(Phys.org) —Can your microwave oven power other gadgets in your kitchen? That is the question explored in the paper, "Power Harvesting from Microwave Oven Electromagnetic Leakage," by researchers from the University of Tokyo in Tokyo and Georgia Institute of Technology in Atlanta. They presented their work at the Conference on Ubiquitous Computing in Zurich earlier this month. "In this paper," said Yoshihiro Kawahara, an associate professor in the field of ubiquitous computing at the University of Tokyo. and colleagues, "we present the feasibility of harvesting and storing a small amount of leaked energy from a microwave oven and operate low-power devices without battery in a domestic environment."
Their experiment actually did show that it was possible to harness energy from the microwave and use it for other appliances. "Our experimental results showed that the leakage received by a dipole antenna was about 0 dBm (1 mW) at a point 5 cm in front of the door. A rectenna consisting of a dipole antenna and charge pump can convert the leaked microwave energy into a DC current. When a microwave oven is operated for 2 min, 9.98 mJ of energy was harvested."
[A rectenna is an antenna which is used to convert microwave energy into direct current electricity.]
They demonstrated that this energy was enough. They said, "The energy accumulated over 2 min was found to be suf?cient for the operation of some of low-power kitchen tools for a few minutes and operate wireless sensor node for 2.5 hours."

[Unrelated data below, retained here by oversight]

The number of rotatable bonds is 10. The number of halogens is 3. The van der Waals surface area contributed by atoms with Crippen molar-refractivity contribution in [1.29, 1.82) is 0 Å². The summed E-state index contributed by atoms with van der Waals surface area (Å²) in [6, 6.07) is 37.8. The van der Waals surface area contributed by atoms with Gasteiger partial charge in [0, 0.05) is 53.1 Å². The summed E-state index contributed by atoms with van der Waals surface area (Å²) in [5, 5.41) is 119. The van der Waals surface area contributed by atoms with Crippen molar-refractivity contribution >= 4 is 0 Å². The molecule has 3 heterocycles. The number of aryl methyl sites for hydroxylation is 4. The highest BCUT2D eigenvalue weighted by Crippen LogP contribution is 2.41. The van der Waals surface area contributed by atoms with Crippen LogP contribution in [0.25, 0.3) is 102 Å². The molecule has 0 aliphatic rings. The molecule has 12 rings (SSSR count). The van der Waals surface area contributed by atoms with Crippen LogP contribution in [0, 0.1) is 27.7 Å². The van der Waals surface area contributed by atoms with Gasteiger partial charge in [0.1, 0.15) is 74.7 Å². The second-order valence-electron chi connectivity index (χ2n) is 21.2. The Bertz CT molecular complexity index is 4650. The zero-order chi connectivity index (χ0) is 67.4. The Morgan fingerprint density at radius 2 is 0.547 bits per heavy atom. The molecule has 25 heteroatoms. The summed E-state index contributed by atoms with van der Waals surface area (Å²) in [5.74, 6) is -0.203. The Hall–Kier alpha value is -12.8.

Reporting on their work, Scientific American noted that "A microwave oven uses a device called a magnetron to generate electromagnetic waves with a wavelength of 12.5 centimeters and a frequency of 2.4 gigahertz – enough for vibrating water molecules to heat food. Although a waveguide delivers the microwaves into the food chamber some still escape through the gap around the oven door and through the metal-meshed window."
In the bigger picture of power consumption today, the authors noted that, because of the reduced power consumption of electronics devices, quite a few battery-operated devices such as kitchen tools only consume a few dozen microwatts. The reduced power requirements are accelerating power harvesting from various ambient energy, they wrote. " As energy ef?ciency continues to improve, the energy requirements to power electronic devices will continue to drop; this in turn means it is feasible to power more devices by a small amount of energy of about a few dozen microwatts."
Authors of the paper are Yoshihiro Kawahara, Xiaoying Bian, Ryo Shigeta, Rushi Vyas, Manos M. Tentzeris and Tohru Asami. The paper appears in UbiComp 13 Proceedings of the 2013 ACM International Joint Conference on Pervasive and Ubiquitous Computing.
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Power harvesting from microwave oven electromagnetic leakage: dl.acm.org/citation.cfm?id=2493500